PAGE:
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Taxpayers must pay the freight for over-budget train projects
Topic - Diane Ravitch
Everyone from President Obama to Sen. Rand Paul agrees: education reform is the "civil rights issue of our time." Americans today view education reformers with the same degree of moral deference we give to the civil rights reformers of the 1960s. Folks imagine that our starry-eyed Teachers For America (TFA) are shock troops in the war for social justice, that our charter schools are no longer letting poverty be an excuse and that the Department of Education is unleashing an unprecedented wave of entrepreneurship to close the achievement gap.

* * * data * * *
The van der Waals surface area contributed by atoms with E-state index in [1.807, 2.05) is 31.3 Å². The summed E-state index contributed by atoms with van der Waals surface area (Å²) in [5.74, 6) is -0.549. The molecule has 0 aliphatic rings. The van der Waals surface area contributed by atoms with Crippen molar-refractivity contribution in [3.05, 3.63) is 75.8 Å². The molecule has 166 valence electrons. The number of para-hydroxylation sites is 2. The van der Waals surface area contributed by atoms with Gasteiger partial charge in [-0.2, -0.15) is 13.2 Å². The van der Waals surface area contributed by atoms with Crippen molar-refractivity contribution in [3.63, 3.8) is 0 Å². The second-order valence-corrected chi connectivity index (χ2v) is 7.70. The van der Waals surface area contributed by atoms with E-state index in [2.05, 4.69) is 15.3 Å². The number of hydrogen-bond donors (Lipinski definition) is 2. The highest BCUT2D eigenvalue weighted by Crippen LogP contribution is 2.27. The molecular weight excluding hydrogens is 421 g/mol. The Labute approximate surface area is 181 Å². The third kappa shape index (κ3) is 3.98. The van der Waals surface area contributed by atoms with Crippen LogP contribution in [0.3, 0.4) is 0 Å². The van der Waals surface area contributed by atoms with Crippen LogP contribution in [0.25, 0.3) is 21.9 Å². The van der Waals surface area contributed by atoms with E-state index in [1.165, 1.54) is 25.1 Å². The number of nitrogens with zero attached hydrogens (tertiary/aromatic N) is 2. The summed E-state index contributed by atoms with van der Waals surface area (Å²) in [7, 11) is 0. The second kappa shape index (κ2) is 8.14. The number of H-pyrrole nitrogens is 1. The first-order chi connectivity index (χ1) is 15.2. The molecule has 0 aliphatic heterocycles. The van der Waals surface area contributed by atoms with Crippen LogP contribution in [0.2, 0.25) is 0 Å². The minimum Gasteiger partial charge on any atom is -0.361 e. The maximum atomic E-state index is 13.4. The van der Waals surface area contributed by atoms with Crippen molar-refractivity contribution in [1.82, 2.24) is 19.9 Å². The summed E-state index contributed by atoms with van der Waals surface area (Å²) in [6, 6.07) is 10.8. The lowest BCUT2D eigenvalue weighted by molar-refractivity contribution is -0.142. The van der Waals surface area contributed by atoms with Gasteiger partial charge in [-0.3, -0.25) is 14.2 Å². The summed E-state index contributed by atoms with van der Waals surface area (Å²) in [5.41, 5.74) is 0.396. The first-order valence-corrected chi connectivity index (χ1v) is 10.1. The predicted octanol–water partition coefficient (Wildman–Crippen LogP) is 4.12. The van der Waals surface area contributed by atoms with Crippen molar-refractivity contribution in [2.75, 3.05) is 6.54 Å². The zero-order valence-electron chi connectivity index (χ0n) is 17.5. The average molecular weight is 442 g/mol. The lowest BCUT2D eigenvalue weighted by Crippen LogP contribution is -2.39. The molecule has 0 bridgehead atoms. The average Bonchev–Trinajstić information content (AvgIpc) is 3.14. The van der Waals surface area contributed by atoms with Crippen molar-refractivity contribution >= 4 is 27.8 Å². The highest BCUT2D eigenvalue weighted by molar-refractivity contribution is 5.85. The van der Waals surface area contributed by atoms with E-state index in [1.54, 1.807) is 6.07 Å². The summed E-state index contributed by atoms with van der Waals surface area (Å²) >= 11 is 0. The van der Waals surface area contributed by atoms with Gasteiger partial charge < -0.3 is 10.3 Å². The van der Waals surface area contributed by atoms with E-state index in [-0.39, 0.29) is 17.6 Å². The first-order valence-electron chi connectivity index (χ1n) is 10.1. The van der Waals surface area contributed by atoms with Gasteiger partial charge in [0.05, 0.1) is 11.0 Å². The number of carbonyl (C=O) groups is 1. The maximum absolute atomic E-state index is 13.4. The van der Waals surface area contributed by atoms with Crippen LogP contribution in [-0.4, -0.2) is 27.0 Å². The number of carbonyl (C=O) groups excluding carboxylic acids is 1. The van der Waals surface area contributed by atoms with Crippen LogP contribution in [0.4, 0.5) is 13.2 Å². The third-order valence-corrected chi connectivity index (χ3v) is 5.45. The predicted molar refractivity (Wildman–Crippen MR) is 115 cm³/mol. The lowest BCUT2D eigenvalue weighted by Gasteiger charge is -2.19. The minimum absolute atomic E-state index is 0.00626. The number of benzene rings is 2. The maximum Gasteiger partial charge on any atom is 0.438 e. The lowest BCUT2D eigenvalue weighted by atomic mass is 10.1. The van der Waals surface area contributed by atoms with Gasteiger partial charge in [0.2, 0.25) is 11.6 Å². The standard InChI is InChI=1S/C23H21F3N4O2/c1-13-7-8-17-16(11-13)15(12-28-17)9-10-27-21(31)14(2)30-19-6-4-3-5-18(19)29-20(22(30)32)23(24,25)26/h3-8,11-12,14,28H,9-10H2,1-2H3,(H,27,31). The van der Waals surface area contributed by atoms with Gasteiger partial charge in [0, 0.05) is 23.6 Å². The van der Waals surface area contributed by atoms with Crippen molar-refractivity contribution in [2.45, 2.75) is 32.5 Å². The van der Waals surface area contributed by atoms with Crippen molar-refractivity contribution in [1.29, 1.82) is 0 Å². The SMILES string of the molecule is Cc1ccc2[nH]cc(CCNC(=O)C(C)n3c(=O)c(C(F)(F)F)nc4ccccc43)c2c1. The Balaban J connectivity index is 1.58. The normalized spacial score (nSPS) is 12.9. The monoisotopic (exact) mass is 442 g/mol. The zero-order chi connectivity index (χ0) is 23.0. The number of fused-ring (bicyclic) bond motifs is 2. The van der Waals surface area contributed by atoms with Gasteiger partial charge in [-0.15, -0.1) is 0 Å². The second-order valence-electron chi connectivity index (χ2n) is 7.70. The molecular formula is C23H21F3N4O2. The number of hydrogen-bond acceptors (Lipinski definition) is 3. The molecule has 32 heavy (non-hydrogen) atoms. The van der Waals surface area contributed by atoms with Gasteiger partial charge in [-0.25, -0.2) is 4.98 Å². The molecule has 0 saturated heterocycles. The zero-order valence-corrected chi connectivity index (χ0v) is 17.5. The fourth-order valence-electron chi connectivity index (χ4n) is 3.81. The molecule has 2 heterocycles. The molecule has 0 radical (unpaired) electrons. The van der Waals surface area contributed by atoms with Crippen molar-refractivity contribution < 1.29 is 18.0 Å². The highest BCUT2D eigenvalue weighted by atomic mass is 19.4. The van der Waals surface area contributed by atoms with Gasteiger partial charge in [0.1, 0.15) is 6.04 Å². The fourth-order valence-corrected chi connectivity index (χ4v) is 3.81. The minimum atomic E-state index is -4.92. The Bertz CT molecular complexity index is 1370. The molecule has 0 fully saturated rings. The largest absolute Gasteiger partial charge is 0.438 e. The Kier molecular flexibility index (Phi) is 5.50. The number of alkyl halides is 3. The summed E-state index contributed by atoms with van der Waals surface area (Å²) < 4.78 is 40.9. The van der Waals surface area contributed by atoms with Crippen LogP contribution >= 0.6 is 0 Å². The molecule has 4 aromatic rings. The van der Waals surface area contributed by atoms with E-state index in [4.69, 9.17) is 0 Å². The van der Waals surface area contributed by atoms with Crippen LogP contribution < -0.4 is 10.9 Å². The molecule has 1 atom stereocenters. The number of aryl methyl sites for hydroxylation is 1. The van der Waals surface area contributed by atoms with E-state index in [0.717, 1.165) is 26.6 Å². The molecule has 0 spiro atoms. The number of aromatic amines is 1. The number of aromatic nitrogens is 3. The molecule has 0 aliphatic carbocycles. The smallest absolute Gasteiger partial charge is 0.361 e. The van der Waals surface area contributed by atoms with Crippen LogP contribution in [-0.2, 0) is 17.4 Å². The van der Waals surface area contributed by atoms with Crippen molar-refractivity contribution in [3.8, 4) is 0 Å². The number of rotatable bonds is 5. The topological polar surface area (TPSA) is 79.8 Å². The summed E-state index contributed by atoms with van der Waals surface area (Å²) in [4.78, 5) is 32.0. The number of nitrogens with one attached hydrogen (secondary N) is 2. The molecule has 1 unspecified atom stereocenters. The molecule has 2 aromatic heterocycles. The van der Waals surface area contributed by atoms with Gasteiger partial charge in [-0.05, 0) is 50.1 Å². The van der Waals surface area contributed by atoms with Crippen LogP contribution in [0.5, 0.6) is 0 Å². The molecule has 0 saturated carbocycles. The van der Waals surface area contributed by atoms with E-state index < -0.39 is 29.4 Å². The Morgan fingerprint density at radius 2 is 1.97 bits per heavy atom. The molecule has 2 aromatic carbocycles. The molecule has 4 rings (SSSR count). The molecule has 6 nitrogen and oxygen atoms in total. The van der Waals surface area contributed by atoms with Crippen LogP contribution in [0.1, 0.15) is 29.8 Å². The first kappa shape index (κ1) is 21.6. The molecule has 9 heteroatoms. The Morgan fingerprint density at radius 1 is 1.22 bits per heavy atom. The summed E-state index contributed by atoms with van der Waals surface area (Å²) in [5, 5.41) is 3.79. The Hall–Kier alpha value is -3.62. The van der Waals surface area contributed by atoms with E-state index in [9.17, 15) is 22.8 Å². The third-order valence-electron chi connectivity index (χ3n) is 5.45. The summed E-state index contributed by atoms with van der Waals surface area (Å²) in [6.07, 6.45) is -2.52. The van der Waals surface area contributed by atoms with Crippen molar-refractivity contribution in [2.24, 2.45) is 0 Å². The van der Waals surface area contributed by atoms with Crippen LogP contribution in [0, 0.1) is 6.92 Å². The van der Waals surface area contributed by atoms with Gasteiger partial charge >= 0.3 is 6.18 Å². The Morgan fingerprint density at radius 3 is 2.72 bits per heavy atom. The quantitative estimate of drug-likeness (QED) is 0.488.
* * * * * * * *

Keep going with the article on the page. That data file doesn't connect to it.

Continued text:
A new book by Diane Ravitch, one of the leading voices behind the reform and testing regime that culminated in No Child Left Behind, now argues we got it all wrong.
Younger students have made significant gains in their knowledge of history in recent years, but American high school seniors' grasp of the nation's past has shown virtually no improvement in the past two decades, according to a major new national survey.
In a talk to educators and community leaders here the day after she delivered a similar message to the issues forum, she described North Carolina as "a place right now where educators aren't respected."
'These attacks,' she writes, 'create a false sense of crisis and serve the interests of those who want to privatize the public schools.' In Ms. Ravitch's telling, these interests represent not reform but a new status quo in education, one created by a vast bipartisan alliance encompassing everyone from the American Legislative Exchange Council to Education Secretary Arne Duncan, from Louisiana Gov. Bobby Jindal to the Bezos Foundation, from the